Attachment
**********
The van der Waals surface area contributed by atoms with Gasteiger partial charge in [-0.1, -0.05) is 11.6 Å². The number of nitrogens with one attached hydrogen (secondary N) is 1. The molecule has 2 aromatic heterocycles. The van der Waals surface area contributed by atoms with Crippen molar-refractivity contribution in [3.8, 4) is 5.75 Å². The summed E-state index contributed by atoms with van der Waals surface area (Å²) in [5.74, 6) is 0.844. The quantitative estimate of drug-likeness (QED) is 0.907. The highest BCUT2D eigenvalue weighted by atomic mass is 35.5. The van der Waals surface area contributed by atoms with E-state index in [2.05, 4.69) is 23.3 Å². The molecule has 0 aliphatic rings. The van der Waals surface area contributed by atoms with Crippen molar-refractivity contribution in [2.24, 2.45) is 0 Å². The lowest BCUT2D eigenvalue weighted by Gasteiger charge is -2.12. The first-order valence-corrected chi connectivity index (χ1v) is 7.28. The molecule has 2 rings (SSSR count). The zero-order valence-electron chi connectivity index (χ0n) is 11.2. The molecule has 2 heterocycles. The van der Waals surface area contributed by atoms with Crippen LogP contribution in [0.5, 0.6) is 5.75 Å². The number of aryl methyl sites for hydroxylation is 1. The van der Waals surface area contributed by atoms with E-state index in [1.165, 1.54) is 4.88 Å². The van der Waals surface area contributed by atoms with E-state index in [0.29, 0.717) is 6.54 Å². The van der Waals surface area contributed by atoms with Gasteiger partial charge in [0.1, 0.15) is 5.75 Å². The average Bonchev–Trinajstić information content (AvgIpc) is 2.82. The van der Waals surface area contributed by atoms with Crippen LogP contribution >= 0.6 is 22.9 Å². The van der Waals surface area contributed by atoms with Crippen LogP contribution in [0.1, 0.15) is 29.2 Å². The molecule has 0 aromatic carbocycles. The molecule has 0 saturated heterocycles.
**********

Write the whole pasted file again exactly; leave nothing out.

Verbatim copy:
The van der Waals surface area contributed by atoms with Gasteiger partial charge in [-0.1, -0.05) is 11.6 Å². The number of nitrogens with one attached hydrogen (secondary N) is 1. The molecule has 2 aromatic heterocycles. The van der Waals surface area contributed by atoms with Crippen molar-refractivity contribution in [3.8, 4) is 5.75 Å². The summed E-state index contributed by atoms with van der Waals surface area (Å²) in [5.74, 6) is 0.844. The quantitative estimate of drug-likeness (QED) is 0.907. The highest BCUT2D eigenvalue weighted by atomic mass is 35.5. The van der Waals surface area contributed by atoms with E-state index in [2.05, 4.69) is 23.3 Å². The molecule has 0 aliphatic rings. The van der Waals surface area contributed by atoms with Crippen molar-refractivity contribution in [2.24, 2.45) is 0 Å². The lowest BCUT2D eigenvalue weighted by Gasteiger charge is -2.12. The first-order valence-corrected chi connectivity index (χ1v) is 7.28. The molecule has 2 rings (SSSR count). The zero-order valence-electron chi connectivity index (χ0n) is 11.2. The molecule has 2 heterocycles. The van der Waals surface area contributed by atoms with Crippen LogP contribution in [0.5, 0.6) is 5.75 Å². The number of aryl methyl sites for hydroxylation is 1. The van der Waals surface area contributed by atoms with E-state index in [1.165, 1.54) is 4.88 Å². The van der Waals surface area contributed by atoms with E-state index in [0.29, 0.717) is 6.54 Å². The van der Waals surface area contributed by atoms with Gasteiger partial charge in [0.1, 0.15) is 5.75 Å². The average Bonchev–Trinajstić information content (AvgIpc) is 2.82. The van der Waals surface area contributed by atoms with Crippen LogP contribution >= 0.6 is 22.9 Å². The van der Waals surface area contributed by atoms with Crippen LogP contribution in [0.1, 0.15) is 29.2 Å². The molecule has 0 aromatic carbocycles. The molecule has 0 saturated heterocycles.